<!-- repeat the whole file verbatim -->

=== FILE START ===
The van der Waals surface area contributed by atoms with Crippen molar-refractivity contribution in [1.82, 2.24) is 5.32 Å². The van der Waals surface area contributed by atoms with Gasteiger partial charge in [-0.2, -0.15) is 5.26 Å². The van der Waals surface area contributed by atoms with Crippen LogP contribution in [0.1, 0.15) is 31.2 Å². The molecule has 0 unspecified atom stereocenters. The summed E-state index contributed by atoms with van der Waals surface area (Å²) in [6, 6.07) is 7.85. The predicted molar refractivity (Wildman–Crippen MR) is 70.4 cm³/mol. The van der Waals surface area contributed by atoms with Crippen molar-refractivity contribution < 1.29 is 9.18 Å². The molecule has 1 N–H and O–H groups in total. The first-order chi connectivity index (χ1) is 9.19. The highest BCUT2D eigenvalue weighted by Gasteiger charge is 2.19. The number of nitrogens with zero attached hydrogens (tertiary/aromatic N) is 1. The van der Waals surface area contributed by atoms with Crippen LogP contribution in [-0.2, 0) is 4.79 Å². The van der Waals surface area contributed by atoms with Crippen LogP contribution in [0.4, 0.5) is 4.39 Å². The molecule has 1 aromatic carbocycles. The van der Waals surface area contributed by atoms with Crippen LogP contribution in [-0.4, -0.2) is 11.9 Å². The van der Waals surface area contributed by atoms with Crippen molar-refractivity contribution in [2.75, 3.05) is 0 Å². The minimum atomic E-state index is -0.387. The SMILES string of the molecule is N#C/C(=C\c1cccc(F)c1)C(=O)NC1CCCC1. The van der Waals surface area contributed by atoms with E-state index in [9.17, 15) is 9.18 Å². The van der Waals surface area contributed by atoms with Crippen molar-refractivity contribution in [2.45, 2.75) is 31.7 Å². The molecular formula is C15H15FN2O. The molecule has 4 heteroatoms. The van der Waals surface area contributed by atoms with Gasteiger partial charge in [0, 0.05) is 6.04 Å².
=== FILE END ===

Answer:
The van der Waals surface area contributed by atoms with Crippen molar-refractivity contribution in [1.82, 2.24) is 5.32 Å². The van der Waals surface area contributed by atoms with Gasteiger partial charge in [-0.2, -0.15) is 5.26 Å². The van der Waals surface area contributed by atoms with Crippen LogP contribution in [0.1, 0.15) is 31.2 Å². The molecule has 0 unspecified atom stereocenters. The summed E-state index contributed by atoms with van der Waals surface area (Å²) in [6, 6.07) is 7.85. The predicted molar refractivity (Wildman–Crippen MR) is 70.4 cm³/mol. The van der Waals surface area contributed by atoms with Crippen molar-refractivity contribution < 1.29 is 9.18 Å². The molecule has 1 N–H and O–H groups in total. The first-order chi connectivity index (χ1) is 9.19. The highest BCUT2D eigenvalue weighted by Gasteiger charge is 2.19. The number of nitrogens with zero attached hydrogens (tertiary/aromatic N) is 1. The van der Waals surface area contributed by atoms with Crippen LogP contribution in [-0.2, 0) is 4.79 Å². The van der Waals surface area contributed by atoms with Crippen LogP contribution in [0.4, 0.5) is 4.39 Å². The molecule has 1 aromatic carbocycles. The van der Waals surface area contributed by atoms with Crippen LogP contribution in [-0.4, -0.2) is 11.9 Å². The van der Waals surface area contributed by atoms with Crippen molar-refractivity contribution in [2.75, 3.05) is 0 Å². The minimum atomic E-state index is -0.387. The SMILES string of the molecule is N#C/C(=C\c1cccc(F)c1)C(=O)NC1CCCC1. The van der Waals surface area contributed by atoms with E-state index in [9.17, 15) is 9.18 Å². The van der Waals surface area contributed by atoms with Crippen molar-refractivity contribution in [2.45, 2.75) is 31.7 Å². The molecular formula is C15H15FN2O. The molecule has 4 heteroatoms. The van der Waals surface area contributed by atoms with Gasteiger partial charge in [0, 0.05) is 6.04 Å².